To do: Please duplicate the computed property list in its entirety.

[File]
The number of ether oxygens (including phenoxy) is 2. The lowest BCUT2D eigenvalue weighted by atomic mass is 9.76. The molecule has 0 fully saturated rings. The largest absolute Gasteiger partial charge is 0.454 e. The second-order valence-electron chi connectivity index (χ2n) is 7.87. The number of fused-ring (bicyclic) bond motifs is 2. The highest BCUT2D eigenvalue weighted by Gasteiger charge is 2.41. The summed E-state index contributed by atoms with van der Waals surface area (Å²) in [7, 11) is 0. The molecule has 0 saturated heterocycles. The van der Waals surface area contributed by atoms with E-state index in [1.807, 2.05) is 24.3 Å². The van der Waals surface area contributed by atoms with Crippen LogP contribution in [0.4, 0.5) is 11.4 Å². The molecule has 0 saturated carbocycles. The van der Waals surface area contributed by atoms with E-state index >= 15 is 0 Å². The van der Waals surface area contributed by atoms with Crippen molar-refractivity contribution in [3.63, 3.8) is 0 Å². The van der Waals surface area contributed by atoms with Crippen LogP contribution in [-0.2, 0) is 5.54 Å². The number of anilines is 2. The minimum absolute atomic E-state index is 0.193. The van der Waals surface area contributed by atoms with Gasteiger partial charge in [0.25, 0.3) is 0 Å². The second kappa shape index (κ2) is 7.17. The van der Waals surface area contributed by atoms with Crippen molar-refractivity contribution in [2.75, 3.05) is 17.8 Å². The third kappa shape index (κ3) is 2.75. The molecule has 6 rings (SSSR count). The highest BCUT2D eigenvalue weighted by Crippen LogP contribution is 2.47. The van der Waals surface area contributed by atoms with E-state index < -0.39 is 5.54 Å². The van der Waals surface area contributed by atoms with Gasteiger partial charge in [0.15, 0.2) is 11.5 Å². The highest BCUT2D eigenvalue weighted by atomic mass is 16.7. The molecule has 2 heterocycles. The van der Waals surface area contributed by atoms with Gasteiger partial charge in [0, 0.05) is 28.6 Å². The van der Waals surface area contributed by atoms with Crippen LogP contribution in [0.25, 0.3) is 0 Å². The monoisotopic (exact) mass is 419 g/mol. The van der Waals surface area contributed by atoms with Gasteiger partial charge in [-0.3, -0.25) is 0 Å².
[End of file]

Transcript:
The number of ether oxygens (including phenoxy) is 2. The lowest BCUT2D eigenvalue weighted by atomic mass is 9.76. The molecule has 0 fully saturated rings. The largest absolute Gasteiger partial charge is 0.454 e. The second-order valence-electron chi connectivity index (χ2n) is 7.87. The number of fused-ring (bicyclic) bond motifs is 2. The highest BCUT2D eigenvalue weighted by Gasteiger charge is 2.41. The summed E-state index contributed by atoms with van der Waals surface area (Å²) in [7, 11) is 0. The molecule has 0 saturated heterocycles. The van der Waals surface area contributed by atoms with E-state index in [1.807, 2.05) is 24.3 Å². The van der Waals surface area contributed by atoms with Crippen LogP contribution in [0.4, 0.5) is 11.4 Å². The molecule has 0 saturated carbocycles. The van der Waals surface area contributed by atoms with E-state index >= 15 is 0 Å². The van der Waals surface area contributed by atoms with Crippen molar-refractivity contribution in [3.63, 3.8) is 0 Å². The van der Waals surface area contributed by atoms with Crippen LogP contribution in [-0.2, 0) is 5.54 Å². The number of anilines is 2. The minimum absolute atomic E-state index is 0.193. The van der Waals surface area contributed by atoms with Gasteiger partial charge in [0.25, 0.3) is 0 Å². The second kappa shape index (κ2) is 7.17. The van der Waals surface area contributed by atoms with Crippen molar-refractivity contribution in [2.75, 3.05) is 17.8 Å². The third kappa shape index (κ3) is 2.75. The molecule has 6 rings (SSSR count). The highest BCUT2D eigenvalue weighted by Crippen LogP contribution is 2.47. The van der Waals surface area contributed by atoms with E-state index < -0.39 is 5.54 Å². The van der Waals surface area contributed by atoms with Gasteiger partial charge in [0.15, 0.2) is 11.5 Å². The highest BCUT2D eigenvalue weighted by atomic mass is 16.7. The molecule has 2 heterocycles. The van der Waals surface area contributed by atoms with Gasteiger partial charge in [0, 0.05) is 28.6 Å². The van der Waals surface area contributed by atoms with Crippen LogP contribution in [0.25, 0.3) is 0 Å². The monoisotopic (exact) mass is 419 g/mol. The van der Waals surface area contributed by atoms with Gasteiger partial charge in [-0.3, -0.25) is 0 Å².